EPA releases Bathing Water Quality Report 2011

Date released: May 03 2012

The Environmental Protection Agency (EPA) today launched the report The Quality of Bathing Water in Ireland – An Overview for the Year 2011.

Report findings show that:

  • the quality of Ireland’s bathing waters remains high, with 98.5 per cent of identified bathing areas meeting the EU mandatory standards and classed as being of ‘sufficient’ water quality status. 
  • 83 per cent of bathing waters met higher EU guideline standards and are classified as being of ‘good’ status.
  • five local authorities achieved “good” status for all of their designated bathing areas;
  • Five new bathing areas were designated by local authorities in 2011, bringing the total number of identified bathing areas to 135.

Commenting on the bathing water quality results, Ms Laura Burke, EPA Director General, said:

“The quality of bathing waters in Ireland remains high and shows a sustained improvement in the numbers of bathing areas achieving ‘sufficient’ status over the last few years. There has been a drop in the numbers of areas achieving ‘good’ status this year, although five local authorities achieved ‘good’ status for all of their designated bathing water sites.  While compliance with current bathing water quality standards is high, stricter standards will take effect from 2014 and these will require greater vigilance to ensure our bathing waters continue to be among the best in Europe.”

Local authorities designated 5 new bathing areas for the 2011 bathing season bringing the total of identified bathing areas to 135, comprising 126 seawater and 9 freshwater.

Commenting on the increase in the number of bathing areas, Peter Webster, EPA Senior Scientific Officer said:

“We would hope that all visitors to Irish beaches can enjoy good quality bathing water and clean modern facilities, knowing that their health and the environment are protected.  Public participation plays an important role in the identification of bathing waters and we welcome the inclusion by three local authorities of additional beaches in their monitoring programs. Nationally we have approximately 27 beaches per million of the population which is below the EU average and we would strongly encourage other authorities to identify further bathing areas for designation and water quality monitoring.”

Report Findings
Bathing water was monitored throughout the 2011 bathing season for two microbiological parameters, E.Coli and Intestinal Enterococci.  The results of the analysed samples were assessed for compliance with two sets of EU standards:  minimum quality standards (EU Mandatory values) and the more stringent quality targets (EU Guide values).

The key findings from this assessment were that:

  • The number of bathing areas meeting the EU mandatory standards reached a new high with 98.5% (133 of the 135 bathing areas) being compliant.  By comparison, 97% of bathing areas met these standards in the 2010 bathing season
  • 83% (112 of the 135 bathing areas) complied with the much stricter EU guideline standards. This is lower than the previous year when 90% of bathing areas met these standards.  However, 2011 was the first year of the implementation of transitional arrangements for the assessment of bathing water quality and changes in microbiological parameters, coupled with poorer weather conditions at times throughout the summer, may have contributed to a drop in the numbers of waters achieving ‘good’ status.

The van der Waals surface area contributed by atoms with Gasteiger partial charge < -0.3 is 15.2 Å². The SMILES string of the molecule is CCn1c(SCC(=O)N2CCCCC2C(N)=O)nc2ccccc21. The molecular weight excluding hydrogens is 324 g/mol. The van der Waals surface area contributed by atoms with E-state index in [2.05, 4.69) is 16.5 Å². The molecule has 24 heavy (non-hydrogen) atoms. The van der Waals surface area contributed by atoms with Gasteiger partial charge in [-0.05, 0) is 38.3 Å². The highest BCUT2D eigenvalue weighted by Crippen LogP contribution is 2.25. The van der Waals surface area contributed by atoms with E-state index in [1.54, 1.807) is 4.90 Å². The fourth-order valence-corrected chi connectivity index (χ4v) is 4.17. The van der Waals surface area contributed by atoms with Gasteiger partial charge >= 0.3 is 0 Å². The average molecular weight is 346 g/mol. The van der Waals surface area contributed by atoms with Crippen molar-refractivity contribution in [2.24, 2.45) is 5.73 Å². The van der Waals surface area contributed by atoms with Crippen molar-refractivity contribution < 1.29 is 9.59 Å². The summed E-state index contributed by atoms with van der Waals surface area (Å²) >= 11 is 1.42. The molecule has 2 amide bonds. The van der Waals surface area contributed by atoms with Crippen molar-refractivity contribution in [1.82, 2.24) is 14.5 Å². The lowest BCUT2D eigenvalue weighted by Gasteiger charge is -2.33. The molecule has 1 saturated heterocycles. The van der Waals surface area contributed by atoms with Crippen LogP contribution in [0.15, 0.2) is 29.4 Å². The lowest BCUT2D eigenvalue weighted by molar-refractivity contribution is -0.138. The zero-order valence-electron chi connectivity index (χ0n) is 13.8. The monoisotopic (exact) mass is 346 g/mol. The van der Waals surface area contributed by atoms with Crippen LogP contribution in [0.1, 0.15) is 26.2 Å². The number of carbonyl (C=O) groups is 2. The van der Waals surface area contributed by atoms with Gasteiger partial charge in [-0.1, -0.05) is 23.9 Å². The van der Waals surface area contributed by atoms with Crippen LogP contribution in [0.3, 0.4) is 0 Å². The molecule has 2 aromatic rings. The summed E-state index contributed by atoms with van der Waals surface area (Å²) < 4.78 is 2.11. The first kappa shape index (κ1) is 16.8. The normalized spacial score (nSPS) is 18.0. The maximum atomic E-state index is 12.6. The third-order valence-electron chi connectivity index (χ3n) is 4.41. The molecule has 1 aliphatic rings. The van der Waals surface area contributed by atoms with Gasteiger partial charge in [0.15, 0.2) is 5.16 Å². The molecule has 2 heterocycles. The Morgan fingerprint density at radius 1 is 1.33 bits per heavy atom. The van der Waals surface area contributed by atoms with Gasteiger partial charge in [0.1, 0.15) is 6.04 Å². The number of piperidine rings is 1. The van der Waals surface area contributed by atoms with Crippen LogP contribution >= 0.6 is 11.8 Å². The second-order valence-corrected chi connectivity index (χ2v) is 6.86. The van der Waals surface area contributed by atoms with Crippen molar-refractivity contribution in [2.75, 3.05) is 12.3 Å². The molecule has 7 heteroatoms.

• Of the eighteen Local Authorities who had designated bathing areas, five achieved ‘good; status for all of their identified bathing waters. These were: Dun Laoghaire Rathdown, Louth, Mayo, Meath and Wicklow County Councils.
  • Two of the 135 bathing areas (1.5%) failed to comply with the minimum mandatory standards and were classified as having poor quality status.  These were Clifden Beach (Galway) and White Strand (Miltown Malbay). In the case of Clifden Beach, a program of remedial works for the nearby wastewater treatment plant which has recently been licensed by the EPA should bring about significant improvements in water quality in the near future.  In the case of Miltown Malbay the classification resulted from an uncharacteristically poor sample result taken after bad weather.  

Throughout the 2012 bathing season, up-to-date bathing water quality information, as provided by the local authorities, will be displayed on the Splash website.  The site also gives information on the compliance history of each bathing area, details of blue flag status, bathing safety, weather and tidal information, along with aerial photography. 

The summary report The Quality of Bathing Water in Ireland – An Overview for the Year 2011 and map of the quality of Ireland’s bathing water sites, are now available on the EPA website. A list of the compliance and water quality status for each of Ireland’s identified bathing waters is also available.

ENDS

Further information: Niamh Hatchell EPA Media Relations Office 053-9170770 (24 hours)

Note to Editors:
EU Mandatory Standards: These are the minimum standards that the water quality at bathing areas must achieve over the bathing season.

EU Guide values: These are stricter guideline standards that bathing areas should endeavour to achieve over the bathing season.

Assessment in 2011 focussed on analyses of Escherichia Coli (E.Coli) and Intestinal Enterococci in contrast to previous years where assessment was undertaken on the basis of Total and Faecal Coliforms and a range of physico-chemical parameters.

Bathing areas were classified as follows:
• Compliant with guide and mandatory values achieves good water quality status.
• Compliant with mandatory values only achieves sufficient water quality status.
• Non-compliant with mandatory values results in poor water quality status.